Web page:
Dr. Lewis noted unhoused people are at a risk of homicide that is more than 30 times higher than the general population.

"It’s a very, very traumatizing experience to read about the folks who died under these circumstances, often without shelter, companionship, etcetera," Dr. Lewis said. "Certainly not the way any of us hope are our final days."

What’s being done?

Since 2022, the city has opened additional Safe Rest Villages, and the first Temporary Alternative Shelter Site, with another one eyed in North Portland, pending site viability. 

Currently, the governor’s office, Multnomah County commissioners, and city leaders are working to declare a 90-day fentanyl emergency on Portland’s streets, among other measures to improve central and downtown Portland’s vitality. 

This week, Portland City Council approved a three-year contract extension with the county for coordination on homeless services, via JOHS. The extended partnership will use about $43.6 million in funds already allocated this budget cycle for homeless shelters, housing placement, supportive housing, homeless prevention services, and rental assistance for those at risk of homelessness. 

While elected leaders hope increased shelter capacity, coupled with a crackdown on fentanyl will help reduce deaths, others point to a fundamental disconnect within local government.

Portland Commissioner Rene Gonzalez has spoken out against “enabling” the city’s homeless population on multiple occasions, in efforts to reduce resources and expenditures he deemed inefficient.

In February, shortly after taking office, Gonzalez announced he would prohibit Portland Street Response (PSR)–the city’s non-police emergency response team for people in crisis–from distributing tents or tarps to unhoused people the team engages with. The rationale? The commissioner, who is currently running for Portland mayor, claimed tents were leading to more people getting seriously injured by lighting fires or using portable heating devices inside them for warmth. Since then, PSR’s budget and supplies have been curtailed. Plans to expand the program to 24-hour service have been stalled.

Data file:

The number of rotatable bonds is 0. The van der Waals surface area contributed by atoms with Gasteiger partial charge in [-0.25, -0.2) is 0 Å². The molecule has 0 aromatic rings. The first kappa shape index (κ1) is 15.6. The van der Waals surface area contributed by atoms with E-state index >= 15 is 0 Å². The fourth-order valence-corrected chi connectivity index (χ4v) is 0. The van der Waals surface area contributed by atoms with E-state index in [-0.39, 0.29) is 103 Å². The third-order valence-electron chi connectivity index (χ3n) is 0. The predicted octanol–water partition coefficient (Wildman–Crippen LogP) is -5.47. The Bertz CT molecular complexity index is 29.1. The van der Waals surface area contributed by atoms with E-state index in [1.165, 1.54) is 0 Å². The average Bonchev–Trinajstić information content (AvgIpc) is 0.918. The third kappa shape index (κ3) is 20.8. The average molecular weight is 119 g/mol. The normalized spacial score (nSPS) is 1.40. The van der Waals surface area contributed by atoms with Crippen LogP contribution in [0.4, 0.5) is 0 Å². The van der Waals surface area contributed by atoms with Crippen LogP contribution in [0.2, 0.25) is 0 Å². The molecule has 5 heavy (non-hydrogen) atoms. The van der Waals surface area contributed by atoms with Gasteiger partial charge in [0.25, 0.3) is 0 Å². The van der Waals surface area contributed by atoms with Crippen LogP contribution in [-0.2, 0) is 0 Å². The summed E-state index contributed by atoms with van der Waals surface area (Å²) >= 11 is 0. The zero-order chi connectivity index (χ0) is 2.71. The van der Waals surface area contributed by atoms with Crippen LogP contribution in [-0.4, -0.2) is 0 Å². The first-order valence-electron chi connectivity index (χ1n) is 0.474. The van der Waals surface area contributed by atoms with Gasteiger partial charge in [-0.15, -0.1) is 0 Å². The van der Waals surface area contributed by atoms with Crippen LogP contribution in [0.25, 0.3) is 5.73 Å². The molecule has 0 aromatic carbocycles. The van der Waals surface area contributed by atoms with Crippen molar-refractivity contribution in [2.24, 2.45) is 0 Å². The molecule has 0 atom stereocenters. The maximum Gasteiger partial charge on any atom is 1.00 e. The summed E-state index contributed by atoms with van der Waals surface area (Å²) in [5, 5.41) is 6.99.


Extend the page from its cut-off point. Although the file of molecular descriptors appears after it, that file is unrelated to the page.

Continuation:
This week, in a post acknowledging the Domicile Unknown report listing an uptick in homeless deaths, none of which were listed as being caused by fires or burns, Gonzalez again championed his previous policy.

“Those experiencing homelessness are especially at risk for serious burns, often resulting in death,” Gonzalez claimed in a post on X, formerly called Twitter, citing one death among three fires stemming from homeless residents earlier in the week. Constituents responded by lambasting the commissioner’s previous policy decisions.

For others, a bottleneck in the distribution of essential supplies for the region’s unhoused population has led to frustration. 

Marie Tyvoll coordinates with volunteer homeless aid groups around the city. She says since JOHS scaled back the frequency and list of recipients at its homeless supply distribution center, it’s been difficult for smaller, volunteer-based groups to deliver help.

Last year, JOHS moved to a monthly distribution schedule, meaning fewer essential items like sleeping bags and hygiene items were made available, and less frequently. In 2021, JOHS began limiting supply distribution to only established nonprofits with tax-exempt status. 

But in a city with a connected, active grassroots volunteer network that’s often able to reach unserved people, Tyvoll says those small, less formal groups are a lifeline for residents living unsheltered. 

“Those deaths are in-part a direct result in many cases of JOHS not going back to weekly supply pick-ups for community members,” Tyvoll insists. “JOHS is shutting out an enormous community effort to keep people from dying by not distributing adequate supplies. We are trying to keep people alive, but we can’t do that with only five sleeping bags and tents a month.”

Peter Tiso is a supply center coordinator for JOHS. Tiso acknowledged the agency has a lengthy waitlist, but said JOHS is working to make the waitlist more efficient and equitable, with fewer funds at its disposal than in 2020 and 2021, when temporary COVID dollars allowed more supplies to be distributed. 

“We have a number of groups on our waitlists who would like to be included,” Tiso told the Mercury. “We’ve been digging into, what does our budget look like, what can we afford to do and how can we basically ramp up to fill the need we're seeing and use the capacity we have to distribute supplies most equitably?”

Tiso noted that during extreme weather, JOHS will often relax its distribution guidelines and allow informal volunteer groups to pick up and distribute severe weather supplies.